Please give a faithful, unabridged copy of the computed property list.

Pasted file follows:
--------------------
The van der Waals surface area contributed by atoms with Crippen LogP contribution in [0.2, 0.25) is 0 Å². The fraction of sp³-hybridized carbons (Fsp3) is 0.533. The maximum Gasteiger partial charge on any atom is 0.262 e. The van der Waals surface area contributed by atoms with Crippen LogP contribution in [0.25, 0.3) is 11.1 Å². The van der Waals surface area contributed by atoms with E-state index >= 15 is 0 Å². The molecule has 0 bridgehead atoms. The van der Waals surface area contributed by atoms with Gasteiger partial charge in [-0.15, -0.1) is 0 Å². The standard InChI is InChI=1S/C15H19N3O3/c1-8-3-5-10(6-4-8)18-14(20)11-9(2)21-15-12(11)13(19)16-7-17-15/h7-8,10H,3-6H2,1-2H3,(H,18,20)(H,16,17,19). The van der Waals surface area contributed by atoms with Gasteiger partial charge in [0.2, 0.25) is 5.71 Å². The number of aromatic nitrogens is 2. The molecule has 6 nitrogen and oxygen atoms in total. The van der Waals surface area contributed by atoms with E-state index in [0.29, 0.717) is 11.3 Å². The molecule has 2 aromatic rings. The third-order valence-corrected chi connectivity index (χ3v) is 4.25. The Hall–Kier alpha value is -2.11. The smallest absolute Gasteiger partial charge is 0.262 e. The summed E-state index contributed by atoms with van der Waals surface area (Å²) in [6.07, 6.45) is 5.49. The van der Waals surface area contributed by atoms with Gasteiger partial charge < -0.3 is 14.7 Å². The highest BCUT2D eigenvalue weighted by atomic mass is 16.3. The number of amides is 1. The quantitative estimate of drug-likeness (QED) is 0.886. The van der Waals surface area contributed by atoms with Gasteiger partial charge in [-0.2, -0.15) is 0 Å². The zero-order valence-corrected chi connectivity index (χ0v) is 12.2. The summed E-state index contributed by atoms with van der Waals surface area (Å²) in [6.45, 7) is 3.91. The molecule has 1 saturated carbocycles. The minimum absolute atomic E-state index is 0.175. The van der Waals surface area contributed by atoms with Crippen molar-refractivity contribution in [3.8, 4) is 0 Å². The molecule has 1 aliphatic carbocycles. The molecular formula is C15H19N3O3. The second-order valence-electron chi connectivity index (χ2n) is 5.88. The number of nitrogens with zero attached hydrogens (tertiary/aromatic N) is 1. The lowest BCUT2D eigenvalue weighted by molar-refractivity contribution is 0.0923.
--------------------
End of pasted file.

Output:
The van der Waals surface area contributed by atoms with Crippen LogP contribution in [0.2, 0.25) is 0 Å². The fraction of sp³-hybridized carbons (Fsp3) is 0.533. The maximum Gasteiger partial charge on any atom is 0.262 e. The van der Waals surface area contributed by atoms with Crippen LogP contribution in [0.25, 0.3) is 11.1 Å². The van der Waals surface area contributed by atoms with E-state index >= 15 is 0 Å². The molecule has 0 bridgehead atoms. The van der Waals surface area contributed by atoms with Gasteiger partial charge in [-0.15, -0.1) is 0 Å². The standard InChI is InChI=1S/C15H19N3O3/c1-8-3-5-10(6-4-8)18-14(20)11-9(2)21-15-12(11)13(19)16-7-17-15/h7-8,10H,3-6H2,1-2H3,(H,18,20)(H,16,17,19). The van der Waals surface area contributed by atoms with Gasteiger partial charge in [0.2, 0.25) is 5.71 Å². The number of aromatic nitrogens is 2. The molecule has 6 nitrogen and oxygen atoms in total. The van der Waals surface area contributed by atoms with E-state index in [0.29, 0.717) is 11.3 Å². The molecule has 2 aromatic rings. The third-order valence-corrected chi connectivity index (χ3v) is 4.25. The Hall–Kier alpha value is -2.11. The smallest absolute Gasteiger partial charge is 0.262 e. The summed E-state index contributed by atoms with van der Waals surface area (Å²) in [6.07, 6.45) is 5.49. The van der Waals surface area contributed by atoms with Gasteiger partial charge < -0.3 is 14.7 Å². The highest BCUT2D eigenvalue weighted by atomic mass is 16.3. The number of amides is 1. The quantitative estimate of drug-likeness (QED) is 0.886. The van der Waals surface area contributed by atoms with Gasteiger partial charge in [-0.2, -0.15) is 0 Å². The zero-order valence-corrected chi connectivity index (χ0v) is 12.2. The summed E-state index contributed by atoms with van der Waals surface area (Å²) in [6.45, 7) is 3.91. The molecule has 1 saturated carbocycles. The minimum absolute atomic E-state index is 0.175. The van der Waals surface area contributed by atoms with Crippen molar-refractivity contribution in [3.8, 4) is 0 Å². The molecule has 1 aliphatic carbocycles. The molecular formula is C15H19N3O3. The second-order valence-electron chi connectivity index (χ2n) is 5.88. The number of nitrogens with zero attached hydrogens (tertiary/aromatic N) is 1. The lowest BCUT2D eigenvalue weighted by molar-refractivity contribution is 0.0923.